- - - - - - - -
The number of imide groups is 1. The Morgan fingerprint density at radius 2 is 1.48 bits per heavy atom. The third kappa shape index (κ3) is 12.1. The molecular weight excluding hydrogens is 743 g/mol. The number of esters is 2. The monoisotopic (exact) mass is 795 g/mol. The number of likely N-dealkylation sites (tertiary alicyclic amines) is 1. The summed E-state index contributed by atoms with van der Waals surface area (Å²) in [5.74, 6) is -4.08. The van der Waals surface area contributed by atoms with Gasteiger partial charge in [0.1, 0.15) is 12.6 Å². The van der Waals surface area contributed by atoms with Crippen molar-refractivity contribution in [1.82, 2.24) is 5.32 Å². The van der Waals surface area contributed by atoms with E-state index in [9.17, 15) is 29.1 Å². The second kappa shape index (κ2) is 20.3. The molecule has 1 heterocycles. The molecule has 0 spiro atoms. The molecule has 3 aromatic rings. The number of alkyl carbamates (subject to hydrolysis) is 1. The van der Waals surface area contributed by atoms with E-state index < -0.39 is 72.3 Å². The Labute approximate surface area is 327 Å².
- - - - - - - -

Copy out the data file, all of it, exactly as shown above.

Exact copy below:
The number of imide groups is 1. The Morgan fingerprint density at radius 2 is 1.48 bits per heavy atom. The third kappa shape index (κ3) is 12.1. The molecular weight excluding hydrogens is 743 g/mol. The number of esters is 2. The monoisotopic (exact) mass is 795 g/mol. The number of likely N-dealkylation sites (tertiary alicyclic amines) is 1. The summed E-state index contributed by atoms with van der Waals surface area (Å²) in [5.74, 6) is -4.08. The van der Waals surface area contributed by atoms with Gasteiger partial charge in [0.1, 0.15) is 12.6 Å². The van der Waals surface area contributed by atoms with Crippen molar-refractivity contribution in [1.82, 2.24) is 5.32 Å². The van der Waals surface area contributed by atoms with E-state index in [9.17, 15) is 29.1 Å². The second kappa shape index (κ2) is 20.3. The molecule has 1 heterocycles. The molecule has 0 spiro atoms. The molecule has 3 aromatic rings. The number of alkyl carbamates (subject to hydrolysis) is 1. The van der Waals surface area contributed by atoms with E-state index < -0.39 is 72.3 Å². The Labute approximate surface area is 327 Å².